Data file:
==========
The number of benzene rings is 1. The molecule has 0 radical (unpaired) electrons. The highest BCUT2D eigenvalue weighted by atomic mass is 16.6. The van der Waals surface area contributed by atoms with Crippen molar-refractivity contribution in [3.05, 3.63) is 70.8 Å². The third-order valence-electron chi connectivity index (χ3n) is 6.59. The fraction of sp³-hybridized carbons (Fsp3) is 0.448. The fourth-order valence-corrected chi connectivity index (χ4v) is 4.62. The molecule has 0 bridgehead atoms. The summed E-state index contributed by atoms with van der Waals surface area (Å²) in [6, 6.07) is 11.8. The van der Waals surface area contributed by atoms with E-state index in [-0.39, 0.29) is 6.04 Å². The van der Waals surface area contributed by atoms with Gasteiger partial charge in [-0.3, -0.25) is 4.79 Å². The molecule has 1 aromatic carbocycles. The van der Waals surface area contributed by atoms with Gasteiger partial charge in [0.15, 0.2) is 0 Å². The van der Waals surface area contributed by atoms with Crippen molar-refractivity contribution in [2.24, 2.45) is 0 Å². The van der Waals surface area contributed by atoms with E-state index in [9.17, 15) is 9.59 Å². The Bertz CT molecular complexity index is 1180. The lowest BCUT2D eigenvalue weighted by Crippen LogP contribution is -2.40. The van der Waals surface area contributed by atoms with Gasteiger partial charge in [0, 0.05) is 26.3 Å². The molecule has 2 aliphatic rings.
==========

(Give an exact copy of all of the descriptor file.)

The number of benzene rings is 1. The molecule has 0 radical (unpaired) electrons. The highest BCUT2D eigenvalue weighted by atomic mass is 16.6. The van der Waals surface area contributed by atoms with Crippen molar-refractivity contribution in [3.05, 3.63) is 70.8 Å². The third-order valence-electron chi connectivity index (χ3n) is 6.59. The fraction of sp³-hybridized carbons (Fsp3) is 0.448. The fourth-order valence-corrected chi connectivity index (χ4v) is 4.62. The molecule has 0 bridgehead atoms. The summed E-state index contributed by atoms with van der Waals surface area (Å²) in [6, 6.07) is 11.8. The van der Waals surface area contributed by atoms with E-state index in [-0.39, 0.29) is 6.04 Å². The van der Waals surface area contributed by atoms with Gasteiger partial charge in [-0.3, -0.25) is 4.79 Å². The molecule has 1 aromatic carbocycles. The van der Waals surface area contributed by atoms with Gasteiger partial charge in [0.15, 0.2) is 0 Å². The van der Waals surface area contributed by atoms with Crippen molar-refractivity contribution in [2.24, 2.45) is 0 Å². The van der Waals surface area contributed by atoms with E-state index in [9.17, 15) is 9.59 Å². The Bertz CT molecular complexity index is 1180. The lowest BCUT2D eigenvalue weighted by Crippen LogP contribution is -2.40. The van der Waals surface area contributed by atoms with Gasteiger partial charge in [0, 0.05) is 26.3 Å². The molecule has 2 aliphatic rings.